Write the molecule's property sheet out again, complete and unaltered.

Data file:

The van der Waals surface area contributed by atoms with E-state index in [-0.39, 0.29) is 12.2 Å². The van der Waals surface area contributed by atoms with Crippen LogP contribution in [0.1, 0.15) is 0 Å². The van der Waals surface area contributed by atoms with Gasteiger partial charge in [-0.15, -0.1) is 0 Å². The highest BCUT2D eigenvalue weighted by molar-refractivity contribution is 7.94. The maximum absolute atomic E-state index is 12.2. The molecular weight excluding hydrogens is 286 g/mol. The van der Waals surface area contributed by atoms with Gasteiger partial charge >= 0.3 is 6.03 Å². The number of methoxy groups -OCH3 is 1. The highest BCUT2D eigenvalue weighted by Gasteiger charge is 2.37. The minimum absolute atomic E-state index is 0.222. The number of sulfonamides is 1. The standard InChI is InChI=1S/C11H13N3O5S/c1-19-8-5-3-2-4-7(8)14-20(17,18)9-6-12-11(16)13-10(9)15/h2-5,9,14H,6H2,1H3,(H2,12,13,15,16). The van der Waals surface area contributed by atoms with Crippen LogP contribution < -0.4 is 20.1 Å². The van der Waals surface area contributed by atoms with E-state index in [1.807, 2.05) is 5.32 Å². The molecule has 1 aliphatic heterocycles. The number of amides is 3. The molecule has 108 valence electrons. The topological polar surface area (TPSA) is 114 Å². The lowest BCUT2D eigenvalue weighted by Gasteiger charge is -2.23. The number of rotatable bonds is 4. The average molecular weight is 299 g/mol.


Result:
The van der Waals surface area contributed by atoms with E-state index in [-0.39, 0.29) is 12.2 Å². The van der Waals surface area contributed by atoms with Crippen LogP contribution in [0.1, 0.15) is 0 Å². The van der Waals surface area contributed by atoms with Gasteiger partial charge in [-0.15, -0.1) is 0 Å². The highest BCUT2D eigenvalue weighted by molar-refractivity contribution is 7.94. The maximum absolute atomic E-state index is 12.2. The molecular weight excluding hydrogens is 286 g/mol. The van der Waals surface area contributed by atoms with Gasteiger partial charge >= 0.3 is 6.03 Å². The number of methoxy groups -OCH3 is 1. The highest BCUT2D eigenvalue weighted by Gasteiger charge is 2.37. The minimum absolute atomic E-state index is 0.222. The number of sulfonamides is 1. The standard InChI is InChI=1S/C11H13N3O5S/c1-19-8-5-3-2-4-7(8)14-20(17,18)9-6-12-11(16)13-10(9)15/h2-5,9,14H,6H2,1H3,(H2,12,13,15,16). The van der Waals surface area contributed by atoms with Crippen LogP contribution < -0.4 is 20.1 Å². The van der Waals surface area contributed by atoms with E-state index in [1.807, 2.05) is 5.32 Å². The molecule has 1 aliphatic heterocycles. The number of amides is 3. The molecule has 108 valence electrons. The topological polar surface area (TPSA) is 114 Å². The lowest BCUT2D eigenvalue weighted by Gasteiger charge is -2.23. The number of rotatable bonds is 4. The average molecular weight is 299 g/mol.